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Twitter urges users to change their passwords

(Image credit: Image Credit: Anthony Correia / Shutterstock)

Some 330 million Twitter passwords, basically the entire Twitter community, will probably need changing, due to a glitch, the company announced late Thursday afternoon.

Instead of being hashed, a number of Twitter passwords were stored in a readable text file, on one of its internal computers. Twitter said that there have been no indications that any of the passwords have been stolen, but still the company advises everyone to change their password.

“We fixed the bug and have no indication of a breach or misuse by anyone,” Chief Executive Jack Dorsey said in a Tweet. “As a precaution, consider changing your password on all services where you’ve used this password.”

There was no word on the number of passwords exposed, but according to Reuters, the number is “substantial”. To make matters worse, the passwords were said to have been exposed for “several months”.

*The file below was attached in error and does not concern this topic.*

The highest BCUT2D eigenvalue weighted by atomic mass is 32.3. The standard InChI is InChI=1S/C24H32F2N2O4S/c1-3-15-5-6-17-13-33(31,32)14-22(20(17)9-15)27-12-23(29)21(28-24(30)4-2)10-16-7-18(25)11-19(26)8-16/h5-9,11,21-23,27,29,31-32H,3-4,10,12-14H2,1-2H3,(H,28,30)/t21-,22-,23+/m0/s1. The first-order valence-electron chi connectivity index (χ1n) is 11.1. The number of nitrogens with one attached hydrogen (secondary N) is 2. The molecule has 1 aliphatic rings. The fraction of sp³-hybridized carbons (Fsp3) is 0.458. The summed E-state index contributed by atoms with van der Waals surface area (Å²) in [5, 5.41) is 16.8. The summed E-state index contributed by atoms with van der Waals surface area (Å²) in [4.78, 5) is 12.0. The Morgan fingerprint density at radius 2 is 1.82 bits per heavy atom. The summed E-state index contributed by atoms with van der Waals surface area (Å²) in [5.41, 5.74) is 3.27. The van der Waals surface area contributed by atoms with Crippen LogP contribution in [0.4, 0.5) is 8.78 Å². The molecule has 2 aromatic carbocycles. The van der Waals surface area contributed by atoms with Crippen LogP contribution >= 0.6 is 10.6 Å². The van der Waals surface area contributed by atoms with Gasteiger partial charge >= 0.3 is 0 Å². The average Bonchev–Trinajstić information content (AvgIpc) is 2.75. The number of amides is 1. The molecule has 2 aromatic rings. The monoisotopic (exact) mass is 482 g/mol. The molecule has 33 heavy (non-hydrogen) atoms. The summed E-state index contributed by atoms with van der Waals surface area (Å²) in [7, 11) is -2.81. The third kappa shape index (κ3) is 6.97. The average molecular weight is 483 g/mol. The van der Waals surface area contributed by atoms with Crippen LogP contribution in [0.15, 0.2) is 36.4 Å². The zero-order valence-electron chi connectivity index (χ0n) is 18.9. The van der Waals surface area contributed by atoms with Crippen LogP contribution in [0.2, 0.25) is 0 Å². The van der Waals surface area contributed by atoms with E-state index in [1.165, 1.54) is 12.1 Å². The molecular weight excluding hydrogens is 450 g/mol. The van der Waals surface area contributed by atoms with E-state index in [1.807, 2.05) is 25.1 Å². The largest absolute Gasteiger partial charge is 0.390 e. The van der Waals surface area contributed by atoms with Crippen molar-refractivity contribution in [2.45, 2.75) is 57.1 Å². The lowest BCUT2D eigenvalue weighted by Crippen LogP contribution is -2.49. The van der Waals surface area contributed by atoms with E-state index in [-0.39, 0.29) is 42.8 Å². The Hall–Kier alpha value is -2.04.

Reuters (opens in new tab) also said that Twitter discovered the bug a few weeks ago and reported it to regulators.

The incident comes after many of the largest technology companies are faced with increased pressure over data security and privacy. Facebook is in the middle of the Cambridge Analytica data leak scandal, which resulted in the latter actually closing up shop.

Companies are also hastily preparing for GDPR, a new EU-built resolution aimed to give the users more power over their digital data. It is set to come into force on May 25, 2018.

Image Credit: Anthony Correia / Shutterstock

Sead Fadilpašić is a freelance tech writer and journalist with more than 17 years experience writing technology-focussed news, blogs, whitepapers, reviews, and ebooks. And his work has featured in online media outlets from all over the world, including Al Jazeera Balkans (where he was a Multimedia Journalist), Crypto News, TechRadar Pro, and IT Pro Portal, where he has written news and features for over five years. Sead's experience also includes writing for inbound marketing, where he creates technology-based content for clients from London to Singapore. Sead is a HubSpot-certified content creator.